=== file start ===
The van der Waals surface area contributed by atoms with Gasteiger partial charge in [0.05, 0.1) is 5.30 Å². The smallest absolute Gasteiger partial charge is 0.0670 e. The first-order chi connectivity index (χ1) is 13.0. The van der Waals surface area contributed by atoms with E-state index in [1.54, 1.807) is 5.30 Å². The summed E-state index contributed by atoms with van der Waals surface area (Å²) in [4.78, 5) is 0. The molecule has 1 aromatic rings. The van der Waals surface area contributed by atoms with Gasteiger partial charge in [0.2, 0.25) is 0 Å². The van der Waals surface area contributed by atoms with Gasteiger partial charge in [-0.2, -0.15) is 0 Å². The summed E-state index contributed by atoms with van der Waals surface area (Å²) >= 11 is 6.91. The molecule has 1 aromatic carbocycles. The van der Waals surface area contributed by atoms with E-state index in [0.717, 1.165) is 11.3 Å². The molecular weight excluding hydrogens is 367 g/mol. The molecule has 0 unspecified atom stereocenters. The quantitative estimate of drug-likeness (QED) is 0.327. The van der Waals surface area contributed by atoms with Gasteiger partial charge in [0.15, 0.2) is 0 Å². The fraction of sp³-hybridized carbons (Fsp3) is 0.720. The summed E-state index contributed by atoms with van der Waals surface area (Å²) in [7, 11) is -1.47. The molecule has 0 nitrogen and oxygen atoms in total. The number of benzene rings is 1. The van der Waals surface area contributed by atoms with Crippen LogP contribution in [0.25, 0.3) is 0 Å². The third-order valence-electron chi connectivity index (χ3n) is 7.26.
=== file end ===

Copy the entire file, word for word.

The van der Waals surface area contributed by atoms with Gasteiger partial charge in [0.05, 0.1) is 5.30 Å². The smallest absolute Gasteiger partial charge is 0.0670 e. The first-order chi connectivity index (χ1) is 13.0. The van der Waals surface area contributed by atoms with E-state index in [1.54, 1.807) is 5.30 Å². The summed E-state index contributed by atoms with van der Waals surface area (Å²) in [4.78, 5) is 0. The molecule has 1 aromatic rings. The van der Waals surface area contributed by atoms with Gasteiger partial charge in [0.2, 0.25) is 0 Å². The van der Waals surface area contributed by atoms with Gasteiger partial charge in [-0.2, -0.15) is 0 Å². The summed E-state index contributed by atoms with van der Waals surface area (Å²) >= 11 is 6.91. The molecule has 1 aromatic carbocycles. The van der Waals surface area contributed by atoms with E-state index in [0.717, 1.165) is 11.3 Å². The molecular weight excluding hydrogens is 367 g/mol. The molecule has 0 unspecified atom stereocenters. The quantitative estimate of drug-likeness (QED) is 0.327. The van der Waals surface area contributed by atoms with Gasteiger partial charge in [0.15, 0.2) is 0 Å². The fraction of sp³-hybridized carbons (Fsp3) is 0.720. The summed E-state index contributed by atoms with van der Waals surface area (Å²) in [7, 11) is -1.47. The molecule has 0 nitrogen and oxygen atoms in total. The number of benzene rings is 1. The van der Waals surface area contributed by atoms with Crippen LogP contribution in [0.25, 0.3) is 0 Å². The third-order valence-electron chi connectivity index (χ3n) is 7.26.